Nine months into the conflict on 9 September, 1990, Doe was captured on a visit to the recently deployed ECOWAS Monitoring Group (ECOMOG) in Monrovia. Hours later, he was dead, though Liberia’s civil war would continue for another 13 long years. In his last hours, Doe was stripped to his underwear, interrogated on film, and his ear was sliced off.



Rebel leader Prince Johnson nonchalantly presided over the affair. Prince Johnson, for instance, is today a Liberian Senator, while a range of actors tied to Doe’s overthrow, including current President Ellen Johnson Sirleaf, remain prominent in politics. Although he has been gone for a quarter of a century, Doe set in motion a chain of events that continue to make their impact felt across the nation he once led.




Charles Taylor, a former ally of Doe, crossed into Liberia from Ivory Coast on December 24, 1989, to wage a guerrilla war against Doe. Taylor had broken out of a jail in the United States, where he was awaiting extradition to Liberia on charges of embezzlement.



Charles Taylor





Charles Taylor



The conflict quickly flared into full-fledged civil war. By mid-1990, most of Liberia was controlled by rebel factions. Doe was captured in Monrovia on September 9, 1990, by Prince Yormie Johnson, leader of INPFL, a breakaway faction of Taylor's NPFL.



General Quinoo, the head of ECOMOG, had invited Doe to the ECOMOG headquarters for a meeting and assured him of his safety from the rebels. On the morning of September 9, 1990, Doe arrived at a precarious time during an ongoing change in guard duty from the well-armed and better equipped Nigerian team of peacekeepers to the weaker Gambian contingent.



The Nigerian team had just withdrawn from the scene when Doe’s convoy of lightly armed personnel arrived, all cheerful anticipating no trouble. Doe was escorted to General Quinoo’s office where he was formally welcomed while most of his team of aides and guards waited outside.



Johnson’s rebels surprised everyone by arriving on the scene uninvited, heavily armed, overwhelming and disarming everyone of Doe’s team encountering no resistance. They started shooting Doe’s team in singles and later in groups. Upon hearing the gunshots from outside, Doe expressed concern to Quinoo, who assured him that all was fine.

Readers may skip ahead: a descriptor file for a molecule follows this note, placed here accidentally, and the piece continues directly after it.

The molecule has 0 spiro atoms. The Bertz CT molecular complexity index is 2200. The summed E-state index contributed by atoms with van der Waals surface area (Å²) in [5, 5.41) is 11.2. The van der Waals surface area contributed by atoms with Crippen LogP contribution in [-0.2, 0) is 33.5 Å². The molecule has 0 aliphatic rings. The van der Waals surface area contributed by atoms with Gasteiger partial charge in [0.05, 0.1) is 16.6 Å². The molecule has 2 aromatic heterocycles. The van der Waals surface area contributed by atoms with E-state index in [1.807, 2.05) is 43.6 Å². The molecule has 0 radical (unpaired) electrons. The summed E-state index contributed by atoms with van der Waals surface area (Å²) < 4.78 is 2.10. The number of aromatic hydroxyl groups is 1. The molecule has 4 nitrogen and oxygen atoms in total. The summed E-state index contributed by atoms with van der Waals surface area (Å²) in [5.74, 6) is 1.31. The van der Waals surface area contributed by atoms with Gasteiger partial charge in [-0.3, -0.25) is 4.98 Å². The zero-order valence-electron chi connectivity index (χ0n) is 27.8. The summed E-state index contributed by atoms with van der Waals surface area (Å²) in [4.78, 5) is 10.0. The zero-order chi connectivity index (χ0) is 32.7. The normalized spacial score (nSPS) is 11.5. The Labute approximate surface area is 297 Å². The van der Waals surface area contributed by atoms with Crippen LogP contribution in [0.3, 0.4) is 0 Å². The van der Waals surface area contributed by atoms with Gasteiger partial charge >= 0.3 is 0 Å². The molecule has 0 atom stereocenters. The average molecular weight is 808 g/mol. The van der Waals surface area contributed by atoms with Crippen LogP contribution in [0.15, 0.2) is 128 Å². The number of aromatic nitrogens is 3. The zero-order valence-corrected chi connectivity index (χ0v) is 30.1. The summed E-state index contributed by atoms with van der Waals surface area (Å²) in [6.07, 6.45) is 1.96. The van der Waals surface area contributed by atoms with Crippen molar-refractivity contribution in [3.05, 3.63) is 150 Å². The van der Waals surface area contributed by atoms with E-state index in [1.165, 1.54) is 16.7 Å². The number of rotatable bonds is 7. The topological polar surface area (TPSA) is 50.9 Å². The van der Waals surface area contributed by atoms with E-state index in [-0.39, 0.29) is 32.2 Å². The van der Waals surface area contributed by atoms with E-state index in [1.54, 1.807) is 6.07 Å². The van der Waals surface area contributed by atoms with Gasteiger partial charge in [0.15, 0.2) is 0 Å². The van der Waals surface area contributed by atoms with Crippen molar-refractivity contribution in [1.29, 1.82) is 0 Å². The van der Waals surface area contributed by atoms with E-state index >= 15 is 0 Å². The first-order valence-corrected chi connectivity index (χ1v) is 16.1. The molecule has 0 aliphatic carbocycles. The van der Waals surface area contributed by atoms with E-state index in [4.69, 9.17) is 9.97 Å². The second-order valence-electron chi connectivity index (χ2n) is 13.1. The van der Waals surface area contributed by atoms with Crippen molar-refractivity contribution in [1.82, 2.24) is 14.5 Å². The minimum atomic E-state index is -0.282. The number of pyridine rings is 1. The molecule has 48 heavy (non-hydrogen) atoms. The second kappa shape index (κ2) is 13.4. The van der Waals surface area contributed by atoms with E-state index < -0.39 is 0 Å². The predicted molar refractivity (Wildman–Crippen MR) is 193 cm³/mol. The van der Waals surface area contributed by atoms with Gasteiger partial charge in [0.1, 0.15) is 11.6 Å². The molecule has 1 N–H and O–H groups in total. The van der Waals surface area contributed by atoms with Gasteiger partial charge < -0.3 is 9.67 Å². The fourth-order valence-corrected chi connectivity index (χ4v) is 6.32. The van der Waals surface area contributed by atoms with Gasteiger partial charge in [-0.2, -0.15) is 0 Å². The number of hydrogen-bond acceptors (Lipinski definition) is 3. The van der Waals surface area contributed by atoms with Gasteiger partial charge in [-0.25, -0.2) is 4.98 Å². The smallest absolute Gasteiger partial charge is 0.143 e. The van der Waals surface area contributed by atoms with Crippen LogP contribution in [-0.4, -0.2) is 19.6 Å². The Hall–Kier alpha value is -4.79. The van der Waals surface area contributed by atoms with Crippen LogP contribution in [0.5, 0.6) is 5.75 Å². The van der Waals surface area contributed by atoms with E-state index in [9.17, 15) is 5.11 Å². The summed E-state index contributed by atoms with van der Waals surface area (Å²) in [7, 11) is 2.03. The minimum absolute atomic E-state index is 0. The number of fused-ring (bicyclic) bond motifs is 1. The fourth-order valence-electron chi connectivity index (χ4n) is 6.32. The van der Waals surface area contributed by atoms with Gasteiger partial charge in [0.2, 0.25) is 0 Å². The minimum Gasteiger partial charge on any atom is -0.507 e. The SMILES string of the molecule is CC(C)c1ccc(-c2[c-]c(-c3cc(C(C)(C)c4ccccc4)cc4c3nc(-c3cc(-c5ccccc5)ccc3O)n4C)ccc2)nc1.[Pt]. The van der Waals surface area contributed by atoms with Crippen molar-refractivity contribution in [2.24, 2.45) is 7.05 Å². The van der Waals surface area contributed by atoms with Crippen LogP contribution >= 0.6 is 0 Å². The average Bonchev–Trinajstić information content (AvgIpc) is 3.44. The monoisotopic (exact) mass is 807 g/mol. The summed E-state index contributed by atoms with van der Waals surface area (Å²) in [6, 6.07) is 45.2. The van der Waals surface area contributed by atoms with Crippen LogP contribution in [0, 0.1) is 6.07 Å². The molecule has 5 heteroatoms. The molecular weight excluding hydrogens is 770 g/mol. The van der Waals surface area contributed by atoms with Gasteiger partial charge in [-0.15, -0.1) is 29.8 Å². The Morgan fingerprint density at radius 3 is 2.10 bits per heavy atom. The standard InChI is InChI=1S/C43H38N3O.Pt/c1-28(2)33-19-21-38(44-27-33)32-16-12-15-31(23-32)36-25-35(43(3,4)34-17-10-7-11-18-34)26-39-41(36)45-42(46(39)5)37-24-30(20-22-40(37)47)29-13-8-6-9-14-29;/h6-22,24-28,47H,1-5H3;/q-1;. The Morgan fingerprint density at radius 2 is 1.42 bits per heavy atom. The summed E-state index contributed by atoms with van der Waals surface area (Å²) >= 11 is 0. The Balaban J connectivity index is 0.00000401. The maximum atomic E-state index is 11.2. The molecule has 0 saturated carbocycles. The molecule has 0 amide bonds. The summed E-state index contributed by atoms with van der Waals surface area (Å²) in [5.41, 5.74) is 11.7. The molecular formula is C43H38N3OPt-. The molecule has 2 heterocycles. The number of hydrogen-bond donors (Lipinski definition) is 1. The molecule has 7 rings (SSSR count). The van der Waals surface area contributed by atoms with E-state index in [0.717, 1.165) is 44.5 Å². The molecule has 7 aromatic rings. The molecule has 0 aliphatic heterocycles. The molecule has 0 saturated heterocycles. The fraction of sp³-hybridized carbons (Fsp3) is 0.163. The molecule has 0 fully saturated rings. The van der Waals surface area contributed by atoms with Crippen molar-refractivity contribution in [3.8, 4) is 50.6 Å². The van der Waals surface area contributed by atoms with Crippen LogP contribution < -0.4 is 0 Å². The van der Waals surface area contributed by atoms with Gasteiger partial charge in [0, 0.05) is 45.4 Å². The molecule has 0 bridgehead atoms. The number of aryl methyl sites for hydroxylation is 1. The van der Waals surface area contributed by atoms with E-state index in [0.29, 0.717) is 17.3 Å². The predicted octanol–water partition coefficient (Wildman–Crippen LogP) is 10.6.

Quinoo later excused himself to check up on what was going on outside and was followed by his ADC Captain Coker of the Gambian contingent. They both took cover upon assessing the situation. Johnson’s men moved indoors, finished off Doe’s remaining team, shot him in the leg, and took him captive.



When the dust settled, over 80 of Doe’s men lay dead. Coker characterized the incident as not even a fight but a brutal massacre. Remarkably, none of the ECOMOG personnel was shot in the carnage. Doe was taken to Johnson's military base and tortured before being killed and exposed naked in the streets of Monrovia.



To prove that he was not protected by black magic, his ears were cut off, then some of his fingers and toes, finally he was murdered by decapitation; his body was later exhumed and reburied. The spectacle of his Torture was videotaped and seen on news reports around the world. The video shows Johnson sipping a beer as Doe's ear is cut off.



Prince Yormie Johnson in 1989 



Prince Yormie Johnson in 2021



Towards the end of his ten-year reign Doe was unequivocally viewed as a dictator by both Liberians and the international community. As aid was cut off from the U.S, Doe lacked the resources to continue fighting. Attempting to flee the country, on September 9, 1990 Doe’s sixty-man troupe was intercepted by a prominent opposition group under the leadership of Prince Yormie Johnson. The following day on September 10, 1990, Samuel Doe was executed.